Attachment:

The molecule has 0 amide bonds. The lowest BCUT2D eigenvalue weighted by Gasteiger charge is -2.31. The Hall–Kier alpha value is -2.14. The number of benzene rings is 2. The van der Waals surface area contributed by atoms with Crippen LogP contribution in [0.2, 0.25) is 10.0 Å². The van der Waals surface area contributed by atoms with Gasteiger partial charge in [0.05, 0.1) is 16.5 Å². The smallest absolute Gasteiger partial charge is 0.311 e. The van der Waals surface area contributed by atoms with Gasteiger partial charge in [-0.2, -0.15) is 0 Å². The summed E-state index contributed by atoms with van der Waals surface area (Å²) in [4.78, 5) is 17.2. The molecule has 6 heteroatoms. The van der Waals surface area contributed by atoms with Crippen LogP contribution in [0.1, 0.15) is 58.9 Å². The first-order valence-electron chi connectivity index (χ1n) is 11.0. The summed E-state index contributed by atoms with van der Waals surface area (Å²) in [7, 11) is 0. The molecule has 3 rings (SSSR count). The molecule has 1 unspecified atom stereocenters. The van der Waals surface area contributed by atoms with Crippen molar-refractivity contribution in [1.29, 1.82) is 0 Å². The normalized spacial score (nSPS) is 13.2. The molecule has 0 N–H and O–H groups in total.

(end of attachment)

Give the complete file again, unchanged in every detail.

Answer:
The molecule has 0 amide bonds. The lowest BCUT2D eigenvalue weighted by Gasteiger charge is -2.31. The Hall–Kier alpha value is -2.14. The number of benzene rings is 2. The van der Waals surface area contributed by atoms with Crippen LogP contribution in [0.2, 0.25) is 10.0 Å². The van der Waals surface area contributed by atoms with Gasteiger partial charge in [0.05, 0.1) is 16.5 Å². The smallest absolute Gasteiger partial charge is 0.311 e. The van der Waals surface area contributed by atoms with Gasteiger partial charge in [-0.2, -0.15) is 0 Å². The summed E-state index contributed by atoms with van der Waals surface area (Å²) in [4.78, 5) is 17.2. The molecule has 6 heteroatoms. The van der Waals surface area contributed by atoms with Crippen LogP contribution in [0.1, 0.15) is 58.9 Å². The first-order valence-electron chi connectivity index (χ1n) is 11.0. The summed E-state index contributed by atoms with van der Waals surface area (Å²) in [7, 11) is 0. The molecule has 3 rings (SSSR count). The molecule has 1 unspecified atom stereocenters. The van der Waals surface area contributed by atoms with Crippen molar-refractivity contribution in [1.29, 1.82) is 0 Å². The normalized spacial score (nSPS) is 13.2. The molecule has 0 N–H and O–H groups in total.